On modified Congo red agar, out of 130 isolates, 5 isolates produced very black colonies, 26 isolates produced black colonies, 82 isolates produced weak black colonies and 17 isolates showed red colonies (Table 6).
Comparison of genotypic and phenotypic biofilm characteristics of the isolates revealed that the all the 11 phenotypically negative isolates were also negative for icaA and bap genes (Table 7). Of the 119 phenotypically positive isolates 56.30% isolates demonstrated the presence of icaA gene, whereas 9.24% isolates were positive for bap gene


The S. aureus has been shown to posses the capability to form biofilm (Costerton et al., 1999; Branda et al., 2005; Heilmann et al., 1997; Caizza and O’Toole, 2005; Tormo et al., 2005; Cucarella et al., 2001; Vasudevan et al., 2003, Dhanawade et al., 2010; Vautor et al., 2008), which help bacteria to adhare to an inert or living surface (Costerton et al., 1999) and is able to adhere and form biofilm consequently causing severe morbidity and infection (Sheagren, 1984; Waldvogel et al., 1995). The ability to produce biofilm is also the most important reason for eradication of infection and recurrent infections of mammary glands in bovine mastitis caused by S. aureus (Melchior et al., 2006b). Biofilm production enables adhesion of bacteria to the epithelium of mammary glands. It also facilitates persistence of micro–organisms in the host tissue by protecting the bacterial cells against the mechanisms of the host defense (Melchior et al., 2006a, 2007). Production of biofilm requires the presence of the intracellular adhesion locus gene cluster icaADBC (Cramton et al., 1999) and strains harboring the icaADBC cluster are potential biofilm producers. In addition, biofilm– associated protein (Bap) is also for the primary attachment and cells’ accumulation (Cucarella et al., 2001; Lasa and Penadés, 2006).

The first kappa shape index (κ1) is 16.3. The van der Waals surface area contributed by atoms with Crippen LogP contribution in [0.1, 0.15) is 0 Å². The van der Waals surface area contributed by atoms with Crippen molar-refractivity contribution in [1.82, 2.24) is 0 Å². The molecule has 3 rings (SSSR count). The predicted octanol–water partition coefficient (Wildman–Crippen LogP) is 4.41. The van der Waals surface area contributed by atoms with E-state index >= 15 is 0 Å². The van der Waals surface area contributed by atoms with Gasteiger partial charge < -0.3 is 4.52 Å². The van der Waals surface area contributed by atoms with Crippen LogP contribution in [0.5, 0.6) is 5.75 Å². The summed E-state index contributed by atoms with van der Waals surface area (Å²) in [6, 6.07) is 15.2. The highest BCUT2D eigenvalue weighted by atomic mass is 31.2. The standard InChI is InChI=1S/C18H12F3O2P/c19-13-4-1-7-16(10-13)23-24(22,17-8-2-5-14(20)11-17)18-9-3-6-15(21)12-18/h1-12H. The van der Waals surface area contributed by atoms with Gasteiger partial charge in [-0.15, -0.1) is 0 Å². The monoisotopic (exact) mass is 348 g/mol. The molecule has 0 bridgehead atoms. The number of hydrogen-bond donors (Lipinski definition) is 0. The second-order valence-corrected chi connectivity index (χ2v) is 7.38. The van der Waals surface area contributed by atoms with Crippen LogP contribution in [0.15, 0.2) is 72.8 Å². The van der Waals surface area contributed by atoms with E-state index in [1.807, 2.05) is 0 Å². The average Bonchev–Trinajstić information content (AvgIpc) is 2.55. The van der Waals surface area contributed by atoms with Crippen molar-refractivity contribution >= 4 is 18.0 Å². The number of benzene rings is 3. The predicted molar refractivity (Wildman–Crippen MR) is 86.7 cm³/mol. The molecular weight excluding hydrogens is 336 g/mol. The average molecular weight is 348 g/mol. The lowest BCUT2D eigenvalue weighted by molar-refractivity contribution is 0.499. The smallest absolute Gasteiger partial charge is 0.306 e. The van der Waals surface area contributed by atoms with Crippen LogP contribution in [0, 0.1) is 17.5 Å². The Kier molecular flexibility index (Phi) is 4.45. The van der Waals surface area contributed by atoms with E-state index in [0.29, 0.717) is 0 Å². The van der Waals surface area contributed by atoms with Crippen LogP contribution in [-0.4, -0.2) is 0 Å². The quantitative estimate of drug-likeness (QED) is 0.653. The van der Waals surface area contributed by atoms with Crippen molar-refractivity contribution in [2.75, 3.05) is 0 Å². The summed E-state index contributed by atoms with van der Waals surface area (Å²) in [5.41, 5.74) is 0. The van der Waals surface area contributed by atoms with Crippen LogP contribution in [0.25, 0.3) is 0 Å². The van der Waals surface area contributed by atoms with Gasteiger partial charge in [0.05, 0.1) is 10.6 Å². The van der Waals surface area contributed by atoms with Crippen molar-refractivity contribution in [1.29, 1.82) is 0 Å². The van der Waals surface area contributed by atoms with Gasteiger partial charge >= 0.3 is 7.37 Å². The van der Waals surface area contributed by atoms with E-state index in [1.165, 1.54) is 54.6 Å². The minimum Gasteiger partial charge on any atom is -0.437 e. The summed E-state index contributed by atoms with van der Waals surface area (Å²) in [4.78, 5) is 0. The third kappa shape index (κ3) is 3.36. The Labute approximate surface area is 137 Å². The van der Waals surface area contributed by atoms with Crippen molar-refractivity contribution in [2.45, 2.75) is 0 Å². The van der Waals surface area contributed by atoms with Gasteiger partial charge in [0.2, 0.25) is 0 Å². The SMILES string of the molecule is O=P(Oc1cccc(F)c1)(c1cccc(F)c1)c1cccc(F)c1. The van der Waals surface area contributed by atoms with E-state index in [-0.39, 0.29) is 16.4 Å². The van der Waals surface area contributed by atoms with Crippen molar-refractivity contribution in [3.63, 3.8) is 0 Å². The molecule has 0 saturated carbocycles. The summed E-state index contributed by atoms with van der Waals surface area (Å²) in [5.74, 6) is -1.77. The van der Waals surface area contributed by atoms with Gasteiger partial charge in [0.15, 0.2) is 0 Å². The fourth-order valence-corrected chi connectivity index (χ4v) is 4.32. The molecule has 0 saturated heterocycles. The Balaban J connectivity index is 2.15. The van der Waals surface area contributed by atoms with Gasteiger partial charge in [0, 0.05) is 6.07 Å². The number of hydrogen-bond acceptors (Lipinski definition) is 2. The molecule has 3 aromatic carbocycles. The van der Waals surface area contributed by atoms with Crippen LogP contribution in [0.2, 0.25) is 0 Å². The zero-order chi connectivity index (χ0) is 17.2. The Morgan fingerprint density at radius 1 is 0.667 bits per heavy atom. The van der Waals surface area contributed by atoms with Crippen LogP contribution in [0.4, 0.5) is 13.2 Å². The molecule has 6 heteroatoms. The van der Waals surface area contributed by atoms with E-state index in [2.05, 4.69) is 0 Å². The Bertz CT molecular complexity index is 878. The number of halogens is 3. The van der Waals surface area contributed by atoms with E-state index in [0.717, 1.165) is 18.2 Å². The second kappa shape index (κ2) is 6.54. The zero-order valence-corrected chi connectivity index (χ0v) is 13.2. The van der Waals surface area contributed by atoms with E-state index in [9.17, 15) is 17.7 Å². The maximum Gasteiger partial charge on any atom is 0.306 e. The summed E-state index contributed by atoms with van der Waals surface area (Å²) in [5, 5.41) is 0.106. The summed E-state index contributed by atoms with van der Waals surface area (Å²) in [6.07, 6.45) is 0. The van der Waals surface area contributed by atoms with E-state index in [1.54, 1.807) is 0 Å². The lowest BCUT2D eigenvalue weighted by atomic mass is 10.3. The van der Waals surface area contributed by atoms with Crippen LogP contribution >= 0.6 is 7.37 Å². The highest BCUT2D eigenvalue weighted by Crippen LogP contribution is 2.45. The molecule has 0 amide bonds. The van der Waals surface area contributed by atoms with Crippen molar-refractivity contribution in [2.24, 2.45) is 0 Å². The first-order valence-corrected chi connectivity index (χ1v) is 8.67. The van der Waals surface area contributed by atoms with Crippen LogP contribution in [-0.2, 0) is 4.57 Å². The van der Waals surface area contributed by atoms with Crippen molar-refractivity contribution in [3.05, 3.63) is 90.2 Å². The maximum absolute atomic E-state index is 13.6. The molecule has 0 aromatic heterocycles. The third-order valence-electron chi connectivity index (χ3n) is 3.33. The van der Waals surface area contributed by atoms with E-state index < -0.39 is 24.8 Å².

In our study, we examined the ability of biofilm production in S. aureus by detecting icaA and icaD genes in all isolates. We tested a total of 130 isolates for the presence of icaA and icaD genes. Of the 110 animal isolates 54 (49.09%) isolates were positive for icaA gene, but no isolate was positive for icaD gene. The distribution of icaA gene among different animal isolates was 44.4% (8/18) in cattle wound, 65% (26/40) in cattle mastitis, 37.5% (18/48) in dog wound, 100% (1/1) in horse wound, 33% (1/3) in goat wound. Earlier workers have reported variation in the occurrence of these genes. Melchior et al. (2009) found 74 out of 99 strains isolated from mastitis in Netherlands to be positive. Cifti and coworkers examined the group of 59 isolates from mastitis and found only 16 icaA positive stains, 38 strains harboured the icaD gene and 15 of them contained both genes (Cifti et al., 2009). Among the group of 102 S. aureus mastitis isolates from India, only 36 revealed the presence of both genes (Dhanawade et al., 2010). On the other hand, several authors showed presence of the ica locus genes in all S. aureus clinical isolates analyzed in their studies (Fowler et al., 2001; Rohde et al., 2001; Knobloch et al., 2002; Asthan and Shamsudin, 2011, Szweda et al., 2012). These variations could be due to circulations of different clones of S. aureus in different regions.